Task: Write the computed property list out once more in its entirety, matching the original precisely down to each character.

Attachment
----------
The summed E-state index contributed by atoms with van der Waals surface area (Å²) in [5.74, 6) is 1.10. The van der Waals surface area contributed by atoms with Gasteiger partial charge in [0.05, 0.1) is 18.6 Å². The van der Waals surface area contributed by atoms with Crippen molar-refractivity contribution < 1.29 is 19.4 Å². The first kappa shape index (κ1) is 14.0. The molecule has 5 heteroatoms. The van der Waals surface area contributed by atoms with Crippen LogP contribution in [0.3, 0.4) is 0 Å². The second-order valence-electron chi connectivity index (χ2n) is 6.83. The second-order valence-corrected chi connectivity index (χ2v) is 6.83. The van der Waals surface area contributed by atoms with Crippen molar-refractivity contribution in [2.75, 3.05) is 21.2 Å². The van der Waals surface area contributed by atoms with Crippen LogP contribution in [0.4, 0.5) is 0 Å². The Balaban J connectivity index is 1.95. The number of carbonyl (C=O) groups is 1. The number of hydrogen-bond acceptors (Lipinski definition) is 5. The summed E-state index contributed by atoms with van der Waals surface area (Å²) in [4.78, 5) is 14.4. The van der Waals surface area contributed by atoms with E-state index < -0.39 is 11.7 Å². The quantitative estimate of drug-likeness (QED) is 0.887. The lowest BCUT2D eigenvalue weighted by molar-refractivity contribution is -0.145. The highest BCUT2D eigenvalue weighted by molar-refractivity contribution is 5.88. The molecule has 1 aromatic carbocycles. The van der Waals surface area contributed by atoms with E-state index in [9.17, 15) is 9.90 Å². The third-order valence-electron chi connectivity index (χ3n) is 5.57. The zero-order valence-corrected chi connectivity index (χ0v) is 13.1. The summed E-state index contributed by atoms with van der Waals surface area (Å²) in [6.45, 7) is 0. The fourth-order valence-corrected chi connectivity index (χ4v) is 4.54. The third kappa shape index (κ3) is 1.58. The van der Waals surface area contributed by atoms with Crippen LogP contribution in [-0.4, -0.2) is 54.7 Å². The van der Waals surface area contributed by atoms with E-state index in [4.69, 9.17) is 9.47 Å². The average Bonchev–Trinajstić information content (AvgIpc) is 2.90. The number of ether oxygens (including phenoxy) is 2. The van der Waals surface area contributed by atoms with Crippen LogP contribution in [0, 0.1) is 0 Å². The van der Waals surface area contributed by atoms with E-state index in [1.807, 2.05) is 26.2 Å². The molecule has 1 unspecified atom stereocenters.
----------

The summed E-state index contributed by atoms with van der Waals surface area (Å²) in [5.74, 6) is 1.10. The van der Waals surface area contributed by atoms with Gasteiger partial charge in [0.05, 0.1) is 18.6 Å². The van der Waals surface area contributed by atoms with Crippen molar-refractivity contribution < 1.29 is 19.4 Å². The first kappa shape index (κ1) is 14.0. The molecule has 5 heteroatoms. The van der Waals surface area contributed by atoms with Crippen LogP contribution in [0.3, 0.4) is 0 Å². The second-order valence-electron chi connectivity index (χ2n) is 6.83. The second-order valence-corrected chi connectivity index (χ2v) is 6.83. The van der Waals surface area contributed by atoms with Crippen molar-refractivity contribution in [2.75, 3.05) is 21.2 Å². The van der Waals surface area contributed by atoms with Crippen LogP contribution in [0.4, 0.5) is 0 Å². The Balaban J connectivity index is 1.95. The number of carbonyl (C=O) groups is 1. The number of hydrogen-bond acceptors (Lipinski definition) is 5. The summed E-state index contributed by atoms with van der Waals surface area (Å²) in [4.78, 5) is 14.4. The van der Waals surface area contributed by atoms with E-state index < -0.39 is 11.7 Å². The quantitative estimate of drug-likeness (QED) is 0.887. The lowest BCUT2D eigenvalue weighted by molar-refractivity contribution is -0.145. The highest BCUT2D eigenvalue weighted by molar-refractivity contribution is 5.88. The molecule has 1 aromatic carbocycles. The van der Waals surface area contributed by atoms with E-state index in [9.17, 15) is 9.90 Å². The third-order valence-electron chi connectivity index (χ3n) is 5.57. The zero-order valence-corrected chi connectivity index (χ0v) is 13.1. The summed E-state index contributed by atoms with van der Waals surface area (Å²) in [6.45, 7) is 0. The fourth-order valence-corrected chi connectivity index (χ4v) is 4.54. The third kappa shape index (κ3) is 1.58. The van der Waals surface area contributed by atoms with Crippen LogP contribution in [-0.4, -0.2) is 54.7 Å². The van der Waals surface area contributed by atoms with E-state index in [4.69, 9.17) is 9.47 Å². The average Bonchev–Trinajstić information content (AvgIpc) is 2.90. The number of ether oxygens (including phenoxy) is 2. The van der Waals surface area contributed by atoms with Crippen LogP contribution in [0, 0.1) is 0 Å². The van der Waals surface area contributed by atoms with E-state index in [1.807, 2.05) is 26.2 Å². The molecule has 1 unspecified atom stereocenters.